Dark Miracles

Lightning StormMorning sun streamed in the coffee shop windows in such contrast to the dark conversation. My friend leaned on the small table between us, chin in her hands. Her mascara had begun to smudge. Rainbows swam in droplets on her lashes.  She looked away and blinked them off.
“Look for the miracles,” her voice was thick, “that’s how we make it to the next minute…”

The last of her sentence choked off. There was no air in here. I watched her face, the way her lips trembled. She had just arrived from her brother’s memorial. I knew how she felt. My mind slipped away to my house, to the multicolored streamers that still hung from the ceiling. My wife’s birthday party. The one we celebrated without her. She’d died a few days earlier. There were no words.

Why? It’s always the first question we ask. “Why, why, why?” God is silent. Or is he? As I reach for him and wipe my eyes, I began to understand.

Why? People make awful decisions and the rest of us struggle in the wreckage they leave behind.

Why does God allow it? Should he take away a person’s ability to self govern? Should he do to them or force them to do things they would never do? That is how one person dehumanizes another. Do we really want God, to enslave us and rob us of our humanity because we exercise it in ways that he did not intend? Wouldn’t God then be like the Hitlers, Stalins, and Maus of the world; guilty of all the evil we accuse him of?

Instead God does something astonishing. Suffering is linked with great destiny. Through it we find meaning and fulfillment we can find “no other way.” That’s what Vicktor Frankl says in “Man’s search for meaning.” He survived Auschwitz. He knows about suffering and loss. Think about it this way. We need a hero only when something terrible happens. What if there was a hero inside you, a bud waiting to bloom? If nothing bad ever happened, that hero would never appear. You could never become what you were destined to be.

Remember, evil can only touch the surface of you. Your heart and soul are yours. “Everything can be taken from a man but one thing: the last of the human freedoms—to choose one’s attitude in any given set of circumstances, to choose one’s own way.” (Viktor E. Frankl, Man’s Search for Meaning). As you invite God into the trauma and forgive the broken person that caused it, pain and frustration purify your soul. They boil out the fear and dysfunction which hold you back from peace, happiness, and your destiny.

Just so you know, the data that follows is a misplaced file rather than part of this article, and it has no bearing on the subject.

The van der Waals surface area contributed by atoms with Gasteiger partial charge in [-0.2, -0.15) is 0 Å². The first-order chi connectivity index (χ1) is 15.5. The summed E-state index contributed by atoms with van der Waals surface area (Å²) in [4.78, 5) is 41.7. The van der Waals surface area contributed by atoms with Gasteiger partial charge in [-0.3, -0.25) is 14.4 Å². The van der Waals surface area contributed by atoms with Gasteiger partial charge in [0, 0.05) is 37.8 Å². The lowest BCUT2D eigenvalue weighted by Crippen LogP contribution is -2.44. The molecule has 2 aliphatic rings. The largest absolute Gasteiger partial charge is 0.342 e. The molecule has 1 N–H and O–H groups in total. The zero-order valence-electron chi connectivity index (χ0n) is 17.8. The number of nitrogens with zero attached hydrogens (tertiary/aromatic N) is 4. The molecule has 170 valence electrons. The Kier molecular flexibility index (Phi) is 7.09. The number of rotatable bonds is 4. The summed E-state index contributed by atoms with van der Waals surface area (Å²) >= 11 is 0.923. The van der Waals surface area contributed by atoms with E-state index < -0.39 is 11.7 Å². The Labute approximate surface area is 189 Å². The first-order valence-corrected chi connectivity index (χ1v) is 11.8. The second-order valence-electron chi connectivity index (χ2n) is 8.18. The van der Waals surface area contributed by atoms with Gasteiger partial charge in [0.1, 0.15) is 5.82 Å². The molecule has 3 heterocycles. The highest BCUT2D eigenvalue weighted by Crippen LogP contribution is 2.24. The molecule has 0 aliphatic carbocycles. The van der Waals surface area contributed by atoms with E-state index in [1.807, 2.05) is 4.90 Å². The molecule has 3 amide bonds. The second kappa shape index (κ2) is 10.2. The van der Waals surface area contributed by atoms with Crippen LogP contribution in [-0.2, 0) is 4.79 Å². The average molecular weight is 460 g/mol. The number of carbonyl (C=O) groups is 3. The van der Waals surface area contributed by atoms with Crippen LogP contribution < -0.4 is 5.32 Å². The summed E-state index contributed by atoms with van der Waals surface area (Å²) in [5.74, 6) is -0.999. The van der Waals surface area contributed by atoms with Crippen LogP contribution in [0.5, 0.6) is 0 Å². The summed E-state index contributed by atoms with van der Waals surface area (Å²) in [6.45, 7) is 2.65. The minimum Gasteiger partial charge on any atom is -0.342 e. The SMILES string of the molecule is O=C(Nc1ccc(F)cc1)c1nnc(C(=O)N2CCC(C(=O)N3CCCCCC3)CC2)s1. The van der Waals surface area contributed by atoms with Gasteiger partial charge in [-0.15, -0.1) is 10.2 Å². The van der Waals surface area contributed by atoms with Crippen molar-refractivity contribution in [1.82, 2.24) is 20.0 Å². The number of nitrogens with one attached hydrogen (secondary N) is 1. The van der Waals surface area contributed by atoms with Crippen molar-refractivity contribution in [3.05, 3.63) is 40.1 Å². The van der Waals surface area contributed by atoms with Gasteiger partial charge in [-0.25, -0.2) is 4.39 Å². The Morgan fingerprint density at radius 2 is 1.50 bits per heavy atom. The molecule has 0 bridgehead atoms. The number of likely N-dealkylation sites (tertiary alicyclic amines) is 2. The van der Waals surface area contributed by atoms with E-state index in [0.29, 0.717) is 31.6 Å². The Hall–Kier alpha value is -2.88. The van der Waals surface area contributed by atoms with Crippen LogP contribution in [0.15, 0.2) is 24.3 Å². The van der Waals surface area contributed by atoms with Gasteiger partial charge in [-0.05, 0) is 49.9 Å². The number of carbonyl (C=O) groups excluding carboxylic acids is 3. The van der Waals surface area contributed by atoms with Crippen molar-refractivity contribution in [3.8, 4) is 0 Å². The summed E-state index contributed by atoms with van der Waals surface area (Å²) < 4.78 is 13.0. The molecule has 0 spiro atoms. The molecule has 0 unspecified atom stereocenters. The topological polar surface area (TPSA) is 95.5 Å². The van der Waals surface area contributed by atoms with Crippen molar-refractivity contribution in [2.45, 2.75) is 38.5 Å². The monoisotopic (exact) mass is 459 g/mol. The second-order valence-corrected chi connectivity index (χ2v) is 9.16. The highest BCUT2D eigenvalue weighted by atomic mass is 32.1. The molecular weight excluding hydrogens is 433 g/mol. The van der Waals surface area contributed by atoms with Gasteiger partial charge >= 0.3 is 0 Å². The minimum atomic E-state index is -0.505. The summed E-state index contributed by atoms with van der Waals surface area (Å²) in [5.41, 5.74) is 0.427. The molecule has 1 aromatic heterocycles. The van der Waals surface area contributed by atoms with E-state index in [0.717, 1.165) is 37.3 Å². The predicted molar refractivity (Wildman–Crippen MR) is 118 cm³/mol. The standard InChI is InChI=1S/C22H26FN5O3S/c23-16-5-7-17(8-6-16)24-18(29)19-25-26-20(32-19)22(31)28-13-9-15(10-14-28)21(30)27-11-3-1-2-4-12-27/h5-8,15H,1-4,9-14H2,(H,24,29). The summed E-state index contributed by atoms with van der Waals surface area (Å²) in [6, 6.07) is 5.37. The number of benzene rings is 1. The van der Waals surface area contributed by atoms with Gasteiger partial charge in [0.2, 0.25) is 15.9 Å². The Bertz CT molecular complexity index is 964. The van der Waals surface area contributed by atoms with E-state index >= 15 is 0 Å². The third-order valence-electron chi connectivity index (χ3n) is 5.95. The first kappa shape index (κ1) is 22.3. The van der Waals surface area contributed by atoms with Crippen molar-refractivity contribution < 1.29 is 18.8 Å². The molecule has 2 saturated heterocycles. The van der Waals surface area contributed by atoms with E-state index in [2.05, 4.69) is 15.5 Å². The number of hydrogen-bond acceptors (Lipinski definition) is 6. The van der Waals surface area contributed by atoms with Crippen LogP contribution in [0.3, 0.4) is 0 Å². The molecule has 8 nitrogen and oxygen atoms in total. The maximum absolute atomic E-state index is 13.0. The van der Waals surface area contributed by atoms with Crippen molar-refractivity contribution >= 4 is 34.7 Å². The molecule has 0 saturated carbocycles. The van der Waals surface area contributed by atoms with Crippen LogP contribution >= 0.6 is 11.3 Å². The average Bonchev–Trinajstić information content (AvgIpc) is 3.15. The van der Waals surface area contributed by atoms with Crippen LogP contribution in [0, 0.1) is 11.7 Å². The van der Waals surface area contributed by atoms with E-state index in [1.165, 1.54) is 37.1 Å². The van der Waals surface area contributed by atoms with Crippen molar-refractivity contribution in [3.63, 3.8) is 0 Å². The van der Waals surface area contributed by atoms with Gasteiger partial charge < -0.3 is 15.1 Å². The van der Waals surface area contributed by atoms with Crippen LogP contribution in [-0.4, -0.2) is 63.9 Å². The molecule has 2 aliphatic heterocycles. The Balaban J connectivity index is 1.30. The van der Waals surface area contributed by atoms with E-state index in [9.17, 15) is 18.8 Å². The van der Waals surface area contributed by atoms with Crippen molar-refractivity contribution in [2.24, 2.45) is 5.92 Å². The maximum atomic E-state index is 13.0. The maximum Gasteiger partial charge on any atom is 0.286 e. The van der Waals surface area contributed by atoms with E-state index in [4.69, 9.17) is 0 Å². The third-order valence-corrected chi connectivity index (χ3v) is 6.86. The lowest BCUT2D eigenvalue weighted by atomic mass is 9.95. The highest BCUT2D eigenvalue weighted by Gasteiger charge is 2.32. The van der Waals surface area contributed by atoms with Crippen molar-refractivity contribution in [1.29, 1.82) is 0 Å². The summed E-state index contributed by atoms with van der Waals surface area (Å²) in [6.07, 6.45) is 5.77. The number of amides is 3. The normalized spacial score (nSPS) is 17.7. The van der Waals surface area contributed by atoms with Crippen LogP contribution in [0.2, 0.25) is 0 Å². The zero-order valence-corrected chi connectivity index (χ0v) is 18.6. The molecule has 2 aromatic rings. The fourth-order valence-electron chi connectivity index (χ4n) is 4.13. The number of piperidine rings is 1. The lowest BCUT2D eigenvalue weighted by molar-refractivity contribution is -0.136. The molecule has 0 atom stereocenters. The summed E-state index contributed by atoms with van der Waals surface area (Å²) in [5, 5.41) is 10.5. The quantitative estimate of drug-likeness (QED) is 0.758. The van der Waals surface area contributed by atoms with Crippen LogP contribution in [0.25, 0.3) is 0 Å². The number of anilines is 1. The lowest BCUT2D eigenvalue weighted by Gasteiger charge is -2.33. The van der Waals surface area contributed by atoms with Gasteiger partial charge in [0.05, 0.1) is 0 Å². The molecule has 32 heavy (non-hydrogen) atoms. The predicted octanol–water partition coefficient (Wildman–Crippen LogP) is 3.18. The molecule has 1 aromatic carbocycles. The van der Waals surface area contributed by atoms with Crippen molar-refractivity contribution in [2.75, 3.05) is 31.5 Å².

The questions aren’t whys. They’re “you’re right here with me right? I’m totally safe no matter what it seems like right?” Papa says, “oh yes, precious child. Now do you trust me?” If we can answer, “yes.” If we can say, “do anything you need to,” then he’ll take worst thing and turn it into the best thing. He’ll take the dark prison of your pain and fear, and turn it into wings to soar into the sunrise.

It’s easy to be thankful for the comfortable miracles. Perhaps the hurt and frustration in our lives are the miracles we should be thankful for. The dark miracles.


  1. Hi Danny
    Your father was my best mate at school in China
    I first met you in 1970 in California then again in 1983 in Manila and in 2006 at your Dad’s 70th birthday
    I had not heard from your parents for a while because they had a lot happening
    So when we made contact this month I was saddened to hear about your tragedy
    I am encouraged to see and hear the way you are pressing on
    I pray for your family every Sunday
    I pray for God’s continued healing for you

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